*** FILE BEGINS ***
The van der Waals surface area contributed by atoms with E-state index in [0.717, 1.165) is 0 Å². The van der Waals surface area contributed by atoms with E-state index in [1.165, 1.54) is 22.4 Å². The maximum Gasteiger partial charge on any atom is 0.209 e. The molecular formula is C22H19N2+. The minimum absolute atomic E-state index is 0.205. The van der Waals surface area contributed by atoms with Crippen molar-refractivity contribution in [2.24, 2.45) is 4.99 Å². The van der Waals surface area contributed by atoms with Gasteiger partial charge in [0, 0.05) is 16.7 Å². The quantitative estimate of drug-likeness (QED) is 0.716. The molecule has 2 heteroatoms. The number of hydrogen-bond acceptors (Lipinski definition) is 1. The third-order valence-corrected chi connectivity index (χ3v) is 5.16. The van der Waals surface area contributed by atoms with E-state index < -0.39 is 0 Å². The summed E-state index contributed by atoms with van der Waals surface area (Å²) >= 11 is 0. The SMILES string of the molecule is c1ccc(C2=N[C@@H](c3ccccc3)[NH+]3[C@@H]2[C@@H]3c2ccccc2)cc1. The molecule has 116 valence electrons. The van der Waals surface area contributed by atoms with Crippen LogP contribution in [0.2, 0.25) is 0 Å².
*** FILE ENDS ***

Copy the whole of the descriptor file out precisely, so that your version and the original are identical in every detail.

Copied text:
The van der Waals surface area contributed by atoms with E-state index in [0.717, 1.165) is 0 Å². The van der Waals surface area contributed by atoms with E-state index in [1.165, 1.54) is 22.4 Å². The maximum Gasteiger partial charge on any atom is 0.209 e. The molecular formula is C22H19N2+. The minimum absolute atomic E-state index is 0.205. The van der Waals surface area contributed by atoms with Crippen molar-refractivity contribution in [2.24, 2.45) is 4.99 Å². The van der Waals surface area contributed by atoms with Gasteiger partial charge in [0, 0.05) is 16.7 Å². The quantitative estimate of drug-likeness (QED) is 0.716. The molecule has 2 heteroatoms. The number of hydrogen-bond acceptors (Lipinski definition) is 1. The third-order valence-corrected chi connectivity index (χ3v) is 5.16. The van der Waals surface area contributed by atoms with E-state index < -0.39 is 0 Å². The summed E-state index contributed by atoms with van der Waals surface area (Å²) >= 11 is 0. The SMILES string of the molecule is c1ccc(C2=N[C@@H](c3ccccc3)[NH+]3[C@@H]2[C@@H]3c2ccccc2)cc1. The molecule has 116 valence electrons. The van der Waals surface area contributed by atoms with Crippen LogP contribution in [0.2, 0.25) is 0 Å².